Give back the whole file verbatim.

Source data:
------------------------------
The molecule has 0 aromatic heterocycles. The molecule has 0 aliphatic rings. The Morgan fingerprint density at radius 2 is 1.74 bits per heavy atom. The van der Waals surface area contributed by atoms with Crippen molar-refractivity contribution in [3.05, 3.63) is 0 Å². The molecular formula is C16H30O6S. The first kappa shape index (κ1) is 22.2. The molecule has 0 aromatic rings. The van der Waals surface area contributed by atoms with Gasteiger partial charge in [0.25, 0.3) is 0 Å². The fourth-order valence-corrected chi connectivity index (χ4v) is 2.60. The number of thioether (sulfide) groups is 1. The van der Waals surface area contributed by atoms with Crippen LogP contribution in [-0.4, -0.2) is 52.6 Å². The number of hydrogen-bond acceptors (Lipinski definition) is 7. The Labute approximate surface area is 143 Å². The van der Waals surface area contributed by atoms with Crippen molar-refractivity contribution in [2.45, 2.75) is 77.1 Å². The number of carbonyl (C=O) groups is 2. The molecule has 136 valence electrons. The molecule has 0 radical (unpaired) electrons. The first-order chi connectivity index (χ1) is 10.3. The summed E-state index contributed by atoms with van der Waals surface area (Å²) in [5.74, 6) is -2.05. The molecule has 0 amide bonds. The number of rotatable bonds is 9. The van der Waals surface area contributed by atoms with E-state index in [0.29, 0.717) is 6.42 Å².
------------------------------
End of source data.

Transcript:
The molecule has 0 aromatic heterocycles. The molecule has 0 aliphatic rings. The Morgan fingerprint density at radius 2 is 1.74 bits per heavy atom. The van der Waals surface area contributed by atoms with Crippen molar-refractivity contribution in [3.05, 3.63) is 0 Å². The molecular formula is C16H30O6S. The first kappa shape index (κ1) is 22.2. The molecule has 0 aromatic rings. The van der Waals surface area contributed by atoms with Gasteiger partial charge in [0.25, 0.3) is 0 Å². The fourth-order valence-corrected chi connectivity index (χ4v) is 2.60. The number of thioether (sulfide) groups is 1. The van der Waals surface area contributed by atoms with Crippen LogP contribution in [-0.4, -0.2) is 52.6 Å². The number of hydrogen-bond acceptors (Lipinski definition) is 7. The Labute approximate surface area is 143 Å². The van der Waals surface area contributed by atoms with Crippen molar-refractivity contribution in [2.45, 2.75) is 77.1 Å². The number of carbonyl (C=O) groups is 2. The molecule has 136 valence electrons. The molecule has 0 radical (unpaired) electrons. The first-order chi connectivity index (χ1) is 10.3. The summed E-state index contributed by atoms with van der Waals surface area (Å²) in [5.74, 6) is -2.05. The molecule has 0 amide bonds. The number of rotatable bonds is 9. The van der Waals surface area contributed by atoms with E-state index in [0.29, 0.717) is 6.42 Å².